Background: Symptoms form a major component of patient agendas, with the need for an explanation of symptoms being a prominent reason for consultation.
Objectives: To estimate the prevalence of different symptoms pre-consultation, to investigate whether intention to mention a symptom in the consultation varied between patients and across symptoms, and to determine how patients' intended agendas for mentioning symptoms compared with what was discussed.
Method: We videorecorded consultations of an unselected sample of people aged 45 and over consulting their GP in seven different practices in UK primary care. A pre-consultation questionnaire recorded the patient's agenda for the consultation, current symptoms and symptoms the patient intended to discuss with their GP. The videorecorded consultation was viewed and all patient agendas and 'symptoms with intention to discuss' were compared with the actual topics of discussion.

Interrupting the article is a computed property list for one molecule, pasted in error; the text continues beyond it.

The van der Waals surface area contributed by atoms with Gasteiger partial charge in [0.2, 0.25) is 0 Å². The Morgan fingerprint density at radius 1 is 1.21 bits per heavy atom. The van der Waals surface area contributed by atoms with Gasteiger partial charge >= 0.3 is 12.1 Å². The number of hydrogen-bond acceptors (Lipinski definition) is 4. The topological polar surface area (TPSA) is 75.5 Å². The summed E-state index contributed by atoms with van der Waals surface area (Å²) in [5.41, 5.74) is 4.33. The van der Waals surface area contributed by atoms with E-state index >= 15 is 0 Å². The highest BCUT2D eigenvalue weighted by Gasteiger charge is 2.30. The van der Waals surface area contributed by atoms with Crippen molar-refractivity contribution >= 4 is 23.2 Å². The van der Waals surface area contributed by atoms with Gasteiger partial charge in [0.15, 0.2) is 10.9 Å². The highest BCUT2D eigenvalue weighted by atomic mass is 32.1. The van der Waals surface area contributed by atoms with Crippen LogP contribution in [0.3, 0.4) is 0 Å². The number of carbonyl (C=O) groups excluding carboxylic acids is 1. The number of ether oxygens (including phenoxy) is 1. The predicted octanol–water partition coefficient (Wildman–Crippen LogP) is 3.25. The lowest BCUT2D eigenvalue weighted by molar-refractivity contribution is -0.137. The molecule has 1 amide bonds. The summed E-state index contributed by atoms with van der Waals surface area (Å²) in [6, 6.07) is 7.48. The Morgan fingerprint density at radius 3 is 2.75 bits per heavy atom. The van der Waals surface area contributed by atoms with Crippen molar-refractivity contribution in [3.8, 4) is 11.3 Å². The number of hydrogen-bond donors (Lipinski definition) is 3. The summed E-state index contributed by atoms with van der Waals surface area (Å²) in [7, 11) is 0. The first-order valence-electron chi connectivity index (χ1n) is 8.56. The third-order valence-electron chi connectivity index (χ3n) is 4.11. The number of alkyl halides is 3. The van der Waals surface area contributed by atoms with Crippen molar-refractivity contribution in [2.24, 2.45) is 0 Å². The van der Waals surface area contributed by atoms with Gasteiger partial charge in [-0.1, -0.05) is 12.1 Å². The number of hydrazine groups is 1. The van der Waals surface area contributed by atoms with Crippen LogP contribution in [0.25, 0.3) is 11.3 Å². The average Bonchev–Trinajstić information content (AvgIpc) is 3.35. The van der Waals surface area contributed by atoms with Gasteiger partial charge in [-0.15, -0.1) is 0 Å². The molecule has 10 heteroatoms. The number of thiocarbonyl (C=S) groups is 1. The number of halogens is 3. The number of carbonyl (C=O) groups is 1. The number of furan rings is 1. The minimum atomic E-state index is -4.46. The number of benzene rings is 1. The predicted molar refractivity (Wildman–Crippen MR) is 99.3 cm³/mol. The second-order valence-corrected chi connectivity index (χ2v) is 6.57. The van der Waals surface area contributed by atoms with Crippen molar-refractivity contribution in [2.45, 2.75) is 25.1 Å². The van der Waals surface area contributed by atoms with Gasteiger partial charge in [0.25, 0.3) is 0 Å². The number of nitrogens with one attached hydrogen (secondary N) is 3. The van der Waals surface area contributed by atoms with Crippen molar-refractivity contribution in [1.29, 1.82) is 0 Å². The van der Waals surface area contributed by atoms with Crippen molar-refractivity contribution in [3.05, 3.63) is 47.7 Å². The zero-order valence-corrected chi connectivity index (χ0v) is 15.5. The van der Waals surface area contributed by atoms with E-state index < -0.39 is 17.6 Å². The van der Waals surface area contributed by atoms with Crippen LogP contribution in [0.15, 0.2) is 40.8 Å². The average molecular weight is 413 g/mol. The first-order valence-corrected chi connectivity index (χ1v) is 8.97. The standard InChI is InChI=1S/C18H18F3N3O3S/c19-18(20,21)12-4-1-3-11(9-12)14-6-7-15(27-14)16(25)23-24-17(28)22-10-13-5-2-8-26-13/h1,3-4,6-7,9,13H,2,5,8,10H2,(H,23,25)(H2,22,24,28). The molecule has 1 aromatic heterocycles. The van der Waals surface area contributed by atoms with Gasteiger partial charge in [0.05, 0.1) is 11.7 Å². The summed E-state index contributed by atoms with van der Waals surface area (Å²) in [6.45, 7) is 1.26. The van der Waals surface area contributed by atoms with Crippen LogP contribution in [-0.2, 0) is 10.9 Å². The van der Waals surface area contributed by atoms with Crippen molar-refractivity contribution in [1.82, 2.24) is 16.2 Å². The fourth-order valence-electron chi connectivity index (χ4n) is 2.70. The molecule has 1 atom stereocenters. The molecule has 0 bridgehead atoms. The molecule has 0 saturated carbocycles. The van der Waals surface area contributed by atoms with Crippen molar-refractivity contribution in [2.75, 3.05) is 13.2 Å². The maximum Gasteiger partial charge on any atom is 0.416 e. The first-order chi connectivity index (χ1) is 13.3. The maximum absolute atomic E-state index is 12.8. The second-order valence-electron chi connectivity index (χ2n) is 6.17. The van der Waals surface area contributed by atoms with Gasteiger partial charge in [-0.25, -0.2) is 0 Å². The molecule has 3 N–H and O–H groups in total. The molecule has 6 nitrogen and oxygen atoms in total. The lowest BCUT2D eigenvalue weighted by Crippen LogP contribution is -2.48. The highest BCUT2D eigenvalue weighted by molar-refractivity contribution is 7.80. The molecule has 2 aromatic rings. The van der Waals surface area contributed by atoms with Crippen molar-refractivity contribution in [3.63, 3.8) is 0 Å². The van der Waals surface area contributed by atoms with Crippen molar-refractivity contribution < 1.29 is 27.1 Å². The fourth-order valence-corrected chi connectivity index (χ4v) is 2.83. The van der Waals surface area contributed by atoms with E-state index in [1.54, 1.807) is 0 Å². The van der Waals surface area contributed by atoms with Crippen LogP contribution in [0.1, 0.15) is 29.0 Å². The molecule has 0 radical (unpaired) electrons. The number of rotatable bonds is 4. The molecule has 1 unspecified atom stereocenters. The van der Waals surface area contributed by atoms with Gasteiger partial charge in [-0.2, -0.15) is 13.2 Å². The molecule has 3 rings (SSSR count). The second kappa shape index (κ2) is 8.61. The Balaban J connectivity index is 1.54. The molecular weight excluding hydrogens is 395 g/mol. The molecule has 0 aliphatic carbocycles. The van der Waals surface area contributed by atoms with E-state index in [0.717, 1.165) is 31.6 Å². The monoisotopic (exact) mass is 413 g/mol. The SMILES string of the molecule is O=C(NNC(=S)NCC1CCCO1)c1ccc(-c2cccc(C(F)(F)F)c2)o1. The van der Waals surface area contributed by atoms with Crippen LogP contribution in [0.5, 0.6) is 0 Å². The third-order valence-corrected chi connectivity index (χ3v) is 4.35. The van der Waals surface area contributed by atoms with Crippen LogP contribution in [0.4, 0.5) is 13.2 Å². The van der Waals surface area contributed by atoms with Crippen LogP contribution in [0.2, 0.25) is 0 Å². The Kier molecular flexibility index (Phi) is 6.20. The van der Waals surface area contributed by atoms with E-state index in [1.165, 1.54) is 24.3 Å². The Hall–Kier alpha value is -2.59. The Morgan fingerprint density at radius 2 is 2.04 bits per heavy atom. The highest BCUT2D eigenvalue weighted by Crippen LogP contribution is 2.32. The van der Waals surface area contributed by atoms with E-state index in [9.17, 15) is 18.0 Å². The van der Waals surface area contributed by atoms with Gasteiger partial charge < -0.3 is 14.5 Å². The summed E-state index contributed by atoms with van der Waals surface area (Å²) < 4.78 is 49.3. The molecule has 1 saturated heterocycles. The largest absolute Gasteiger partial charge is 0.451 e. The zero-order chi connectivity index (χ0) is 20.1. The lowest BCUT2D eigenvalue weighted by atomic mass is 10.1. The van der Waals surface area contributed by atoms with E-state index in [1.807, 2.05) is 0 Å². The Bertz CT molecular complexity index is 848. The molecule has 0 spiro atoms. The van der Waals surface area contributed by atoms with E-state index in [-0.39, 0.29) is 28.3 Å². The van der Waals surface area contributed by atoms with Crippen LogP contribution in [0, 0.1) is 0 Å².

Results: Totally, 190 patients participated. Eighty-one (42.6%) were female and the mean age was 68 (range 46-93). Joint pain was the most commonly reported symptom. One hundred thirty-nine (81.8% of those reporting symptoms) patients reported intention to discuss a symptom. In 43 (22.6%) consultations, 67 symptoms (27.2%), where an intention to discuss had been expressed, remained undisclosed. Tiredness and sleeping difficulty were more likely to be withheld than other symptoms after an intention to discuss had been expressed. Of the more physically located symptoms, joint pain was the most likely to remain undisclosed.
Conclusion: This study suggests that the extent of symptom non-disclosure varies between patients, physicians and symptoms. Further work needs to explore the consequences of non-disclosure.